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The Feminine Aesthetic of Failure: Negative Female Subjectivity in the Modern Novel

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dc.contributor.advisor Marshik, Celia en_US
dc.contributor.advisor Gabbard, Krin en_US
dc.contributor.author Cunningham, Anne en_US
dc.contributor.other Department of Comparative Literature. en_US
dc.date.accessioned 2017-09-20T16:52:13Z
dc.date.available 2017-09-20T16:52:13Z
dc.date.issued 2015-08-01 en_US
dc.identifier.uri http://hdl.handle.net/11401/77219 en_US
dc.description 158 pg. en_US
dc.description.abstract " The Feminine Aesthetic of Failure: Negative Female Subjectivity in the Modern Novel" examines how the failure to adhere to restrictive codes of normative femininity functions as a form of feminist critique in novels by women modernists published during the interwar period. In these novels, issues of gender identity and the development of literary modernism intersect with a distinct feminine aesthetic and rhetoric of failure. In arguing for this feminine aesthetic of failure, I consider five works by four authors: Virginia Woolf's The Voyage Out (1915), Nella Larsen's Quicksand (1928), Jean Rhys's After Leaving Mr Mackenzie (1930) and Voyage in the Dark (1934), and Djuna Barnes's Nightwood (1936). While these novelists engage with frustrations and despair more generally associated with modernist literature, they do not offer heroic or positive solutions. Instead these writers invoke a struggle with (and often a surrender to) the anxieties associated with modernity and marginalization, and they foreground the problematic social hierarchies in which they and their characters are caught. In many instances, their novels demonstrate a repeated disintegration of the feminine subject. These women writers made negativity central to their work, inviting a critique of the conditions of exploitation with which their characters live. Critics have argued that the novels' protagonists suffer needlessly, but I argue their failures challenge the ethics of conventional models of success, and offer a compelling critique of socially prescribed norms that also applies to the ways in which we as scholars determine canonical relevance and aesthetic merit. There has been little scholarship that theorizes failure as it functions specifically in the work of women modernist writers. My project questions the scholarship on feminism and modernism that would canonize neglected women writers on the same terms as their male counterparts by arguing for non-success as a valid mode of literary practice and feminist refusal. Yet failure as a strategy of resistance breaks down along class and race lines. Far from functioning in a monolithic way for all women, failure is specific to each character and author. While they share a common historical moment and similarly gendered protagonists, the various geographical locales and racial identities allow for analysis of how constructions of black and white female subjectivity are disparately informed by racialized hierarchies. These writers developed a modernist aesthetic that recognized the politically ambiguous work of negative emotions by focusing on minor feelings such as anxiety and irritation rather than the grander, cathartic feelings of fear and rage. J. Halberstam's concept of " shadow feminism" has been especially useful in mapping this aesthetic. While Halberstam does not discuss women modernist writers, she describes a feminism grounded in negation, failing and forgetting. Shadow feminism functions as an alternative feminist project that questions more liberal positivist feminist accounts and elucidates the alternative feminism that these modernist protagonists perform. My dissertation also contributes to recent affect theory that focuses on negative emotions and widens the horizons of feminist inquiry, namely Sianne Ngai's Ugly Feelings (2007) and Sarah Ahmed's The Promise of Happiness (2012). The modernist protagonists I examine remind us that feminine failure is not to be dismissed or buried away. Rather, their failures reveal alternatives to the narrow definitions of success often premised on unachievable narratives of happiness. My project helps us rethink feminism, women, and processes of marginalization. Thus, the feminine aesthetic of failure serves as a valuable analytic for reevaluating the contribution of women writers to Modernism. en_US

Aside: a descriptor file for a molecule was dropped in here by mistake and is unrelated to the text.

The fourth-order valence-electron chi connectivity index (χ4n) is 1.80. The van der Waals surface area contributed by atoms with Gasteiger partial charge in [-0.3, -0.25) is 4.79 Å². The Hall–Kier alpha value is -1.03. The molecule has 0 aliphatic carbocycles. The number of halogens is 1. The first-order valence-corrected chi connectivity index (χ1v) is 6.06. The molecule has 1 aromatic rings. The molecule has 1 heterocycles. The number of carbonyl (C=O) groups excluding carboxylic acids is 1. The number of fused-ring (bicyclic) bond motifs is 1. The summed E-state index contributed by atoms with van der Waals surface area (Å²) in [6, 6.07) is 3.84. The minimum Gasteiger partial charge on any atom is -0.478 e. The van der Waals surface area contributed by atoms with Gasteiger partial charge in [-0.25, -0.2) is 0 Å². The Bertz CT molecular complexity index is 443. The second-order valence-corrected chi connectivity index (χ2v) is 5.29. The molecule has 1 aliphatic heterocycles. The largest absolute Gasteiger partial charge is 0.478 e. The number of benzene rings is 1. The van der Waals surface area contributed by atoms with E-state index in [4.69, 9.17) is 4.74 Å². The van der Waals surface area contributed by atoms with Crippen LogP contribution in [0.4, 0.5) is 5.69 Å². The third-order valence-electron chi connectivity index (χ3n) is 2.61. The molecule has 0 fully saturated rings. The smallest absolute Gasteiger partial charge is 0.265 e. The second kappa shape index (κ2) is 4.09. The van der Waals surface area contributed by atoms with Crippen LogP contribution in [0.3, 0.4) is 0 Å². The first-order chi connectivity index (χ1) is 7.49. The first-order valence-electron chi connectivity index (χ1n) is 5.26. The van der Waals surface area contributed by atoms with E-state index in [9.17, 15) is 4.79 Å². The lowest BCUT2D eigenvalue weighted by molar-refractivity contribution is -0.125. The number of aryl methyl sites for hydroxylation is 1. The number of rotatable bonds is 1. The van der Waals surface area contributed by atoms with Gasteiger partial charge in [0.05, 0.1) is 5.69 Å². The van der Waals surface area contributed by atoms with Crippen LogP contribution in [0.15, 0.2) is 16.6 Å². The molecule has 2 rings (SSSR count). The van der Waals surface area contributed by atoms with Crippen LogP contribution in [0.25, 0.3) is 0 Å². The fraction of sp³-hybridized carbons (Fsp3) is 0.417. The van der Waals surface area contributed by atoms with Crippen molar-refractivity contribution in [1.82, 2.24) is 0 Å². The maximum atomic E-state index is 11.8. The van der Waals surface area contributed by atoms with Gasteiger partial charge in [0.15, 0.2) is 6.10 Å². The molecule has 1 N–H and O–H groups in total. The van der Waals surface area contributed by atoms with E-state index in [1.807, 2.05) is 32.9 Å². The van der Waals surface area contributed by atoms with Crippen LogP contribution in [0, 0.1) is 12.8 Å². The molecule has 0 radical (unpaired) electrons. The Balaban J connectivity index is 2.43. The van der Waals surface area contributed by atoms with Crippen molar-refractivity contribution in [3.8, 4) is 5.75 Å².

dc.description.sponsorship This work is sponsored by the Stony Brook University Graduate School in compliance with the requirements for completion of degree. en_US
dc.format Monograph en_US
dc.format.medium Electronic Resource en_US
dc.language.iso en_US en_US
dc.publisher The Graduate School, Stony Brook University: Stony Brook, NY. en_US
dc.subject.lcsh Comparative literature en_US
dc.subject.other Affect, Failure, Feminism, Modernism, Novel, Queer Negativity en_US
dc.title The Feminine Aesthetic of Failure: Negative Female Subjectivity in the Modern Novel en_US
dc.type Dissertation en_US
dc.mimetype Application/PDF en_US
dc.contributor.committeemember Deutsch, Lou en_US
dc.contributor.committeemember Frost, Laura. en_US


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